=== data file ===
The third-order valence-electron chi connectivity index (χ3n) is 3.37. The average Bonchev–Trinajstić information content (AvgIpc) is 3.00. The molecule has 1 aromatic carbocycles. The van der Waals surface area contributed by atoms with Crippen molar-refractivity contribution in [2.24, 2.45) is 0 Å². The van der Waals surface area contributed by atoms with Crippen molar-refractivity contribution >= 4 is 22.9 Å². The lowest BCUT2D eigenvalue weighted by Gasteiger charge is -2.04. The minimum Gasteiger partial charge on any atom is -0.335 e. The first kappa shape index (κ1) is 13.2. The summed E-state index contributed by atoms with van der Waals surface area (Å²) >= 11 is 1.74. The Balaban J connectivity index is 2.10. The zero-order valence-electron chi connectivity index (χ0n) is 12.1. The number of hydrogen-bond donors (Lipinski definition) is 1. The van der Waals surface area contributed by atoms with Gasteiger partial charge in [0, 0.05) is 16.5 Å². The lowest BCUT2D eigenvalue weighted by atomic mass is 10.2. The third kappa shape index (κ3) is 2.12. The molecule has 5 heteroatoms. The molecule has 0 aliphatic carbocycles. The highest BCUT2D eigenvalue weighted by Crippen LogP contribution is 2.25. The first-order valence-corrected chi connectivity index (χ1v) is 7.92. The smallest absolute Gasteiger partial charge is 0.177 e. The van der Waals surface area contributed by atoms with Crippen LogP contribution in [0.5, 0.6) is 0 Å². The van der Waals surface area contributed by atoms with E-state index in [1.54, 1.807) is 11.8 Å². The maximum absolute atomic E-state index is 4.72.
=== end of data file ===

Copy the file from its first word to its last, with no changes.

The third-order valence-electron chi connectivity index (χ3n) is 3.37. The average Bonchev–Trinajstić information content (AvgIpc) is 3.00. The molecule has 1 aromatic carbocycles. The van der Waals surface area contributed by atoms with Crippen molar-refractivity contribution in [2.24, 2.45) is 0 Å². The van der Waals surface area contributed by atoms with Crippen molar-refractivity contribution >= 4 is 22.9 Å². The lowest BCUT2D eigenvalue weighted by Gasteiger charge is -2.04. The minimum Gasteiger partial charge on any atom is -0.335 e. The first kappa shape index (κ1) is 13.2. The summed E-state index contributed by atoms with van der Waals surface area (Å²) >= 11 is 1.74. The Balaban J connectivity index is 2.10. The zero-order valence-electron chi connectivity index (χ0n) is 12.1. The number of hydrogen-bond donors (Lipinski definition) is 1. The van der Waals surface area contributed by atoms with Gasteiger partial charge in [0, 0.05) is 16.5 Å². The lowest BCUT2D eigenvalue weighted by atomic mass is 10.2. The third kappa shape index (κ3) is 2.12. The molecule has 5 heteroatoms. The molecule has 0 aliphatic carbocycles. The highest BCUT2D eigenvalue weighted by Crippen LogP contribution is 2.25. The first-order valence-corrected chi connectivity index (χ1v) is 7.92. The smallest absolute Gasteiger partial charge is 0.177 e. The van der Waals surface area contributed by atoms with Crippen LogP contribution in [0.5, 0.6) is 0 Å². The van der Waals surface area contributed by atoms with E-state index in [1.54, 1.807) is 11.8 Å². The maximum absolute atomic E-state index is 4.72.